Despite price cuts and aggressive sales promotions from two upstart rivals -- Sprint (NYSE:S) and T-Mobile (NASDAQ:TMUS) -- Verizon (NYSE:VZ) on Tuesday posted third-quarter profits that exceeded analyst estimations.
The company reported third-quarter 2015 earnings of $0.99 per share, or $1.04 per share on an adjusted basis (non-GAAP). That's an improvement from the same period a year ago, when Verizon posted EPS of $0.89. Analysts had on average predicted earnings of $1.02 per share, according to Bloomberg. The 2015 Q3 earnings included a $0.05-per-share non-cash charge due to a re-measurement triggered by a pension settlement accounting threshold.
Pushed by strong customer acquisition and retention numbers, total operating revenues in the third quarter were $33.2 billion, a 5% year-over-year increase. Without including the results from AOL, which Verizon purchased in June 2015, the comparable year-over-year growth rate would have been 3.1%. In addition, consolidated revenue growth was 3.3%, after adjusting for the inclusion of AOL in the third quarter and the sale of the public sector business in 2014. Using that same criteria, the company expects consolidated revenue growth of at least 3% for full-year 2015.
These are strong results from a company that faced a pricing war in its mobile business as well as strong competition in its Internet and cable television sectors.
People keep signing up
In the mobile space, even though both Sprint and T-Mobile offer lower prices and have cut Verizon's lead when it come to having the best network, Verizon has been able to sell the public on the idea that it has a better product. The carrier added 1.3 million net retail postpaid connections in the quarter and reported retail postpaid churn of only 0.93%. In addition, wireless revenues increased by 5.4% year over year.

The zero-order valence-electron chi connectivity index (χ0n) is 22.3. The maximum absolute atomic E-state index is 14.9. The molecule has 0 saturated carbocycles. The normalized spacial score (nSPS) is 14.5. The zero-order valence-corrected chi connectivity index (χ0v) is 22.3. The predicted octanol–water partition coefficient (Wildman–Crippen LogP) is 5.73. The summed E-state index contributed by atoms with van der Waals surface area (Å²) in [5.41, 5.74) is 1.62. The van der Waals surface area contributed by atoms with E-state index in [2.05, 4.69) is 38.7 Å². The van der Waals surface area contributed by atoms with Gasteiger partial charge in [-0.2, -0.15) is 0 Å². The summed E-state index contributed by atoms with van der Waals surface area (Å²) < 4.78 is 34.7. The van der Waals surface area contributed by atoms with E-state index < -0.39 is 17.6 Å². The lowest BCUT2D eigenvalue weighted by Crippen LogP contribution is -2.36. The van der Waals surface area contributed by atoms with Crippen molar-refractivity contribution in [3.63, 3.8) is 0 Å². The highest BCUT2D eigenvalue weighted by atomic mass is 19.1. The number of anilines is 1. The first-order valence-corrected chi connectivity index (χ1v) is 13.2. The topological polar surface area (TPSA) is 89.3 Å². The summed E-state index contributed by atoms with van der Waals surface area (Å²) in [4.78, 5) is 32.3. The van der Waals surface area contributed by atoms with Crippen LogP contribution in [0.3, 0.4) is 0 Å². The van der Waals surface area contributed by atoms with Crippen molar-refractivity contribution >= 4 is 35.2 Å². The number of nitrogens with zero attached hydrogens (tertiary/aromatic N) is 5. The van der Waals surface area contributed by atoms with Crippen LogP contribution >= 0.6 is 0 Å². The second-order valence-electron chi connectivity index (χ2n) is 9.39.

Perhaps even more impressively, Verizon added 114,000 FiOS Internet subscribers and 42,000 net FiOS video customers. That number may be the most important of all, as showing any growth in pay-television revenue in the face of cord cutting bucks industry trends.
"Verizon continues to grow earnings by delivering network reliability and superior value that continues to attract new customers," said Chairman and CEO Lowell McAdam. He continued:
Verizon Wireless posted another quarter of quality connections growth -- even better than in the second quarter -- while maintaining high customer loyalty and profitability. Meanwhile, FiOS customer growth also improved from the previous quarter. We expect future revenue growth from mobile over-the-top video, including digital advertising, and the Internet of Things.
New areas of growth
As McAdam mentioned, in addition to its core segments of wireless phone service and wireline Internet and pay television, the company has been developing new sources of revenue. While the numbers are relatively trivial so far, they show the potential to become a major income source moving forward.
The company booked approximately $175 million in revenue during Q3 2015 for its Internet of Things (IoT) business, raising its take for the the full year to nearly $500 million.
In addition, in August, Verizon launched "hum," a telematics service that creates a smart, connected driving experience with an addressable market of 150 million vehicles in the U.S. No revenue was reported for the product, but it should enhance the company's IoT business going forward.
Good news for the future
In the wireless business, the company has been able to mostly move away from device subsidies into outright purchases or financed phones. For the quarter, phone activations on installment plans grew to 58%, up from 49% in the previous quarter and only 12% in the third quarter of 2014. Verizon said it expects the percentage of phone activations on installment plans to increase to about 70% in the fourth quarter of 2015.
There was positive news on the wireline side as well. FiOS Internet penetration (subscribers as a percentage of potential subscribers) was 41.7% at the end of Q3 2015, compared with 40.6% at the end of Q3 2014. In the same periods, FiOS video penetration was 35.6%, compared with 35.5%.
Strong results in a tough environment
Verizon has done a surprisingly impressive job of growing subscribers across the board despite there being compelling reasons for people to leave or choose other carriers. On the wireless side, the challenge is maintaining the results while companies like Sprint and T-Mobile sell comparable products for less. The Internet business does not face that same pressure, but FiOS pay television remains very vulnerable to people simply deciding that traditional cable no longer makes sense.
These are strong results, and it's encouraging to see the company quickly building its IoT business. That's a smart move given that at some point -- especially in wireless -- simply saying you're better, as McAdam does above, may not be enough to keep subscribers from choosing cheaper providers.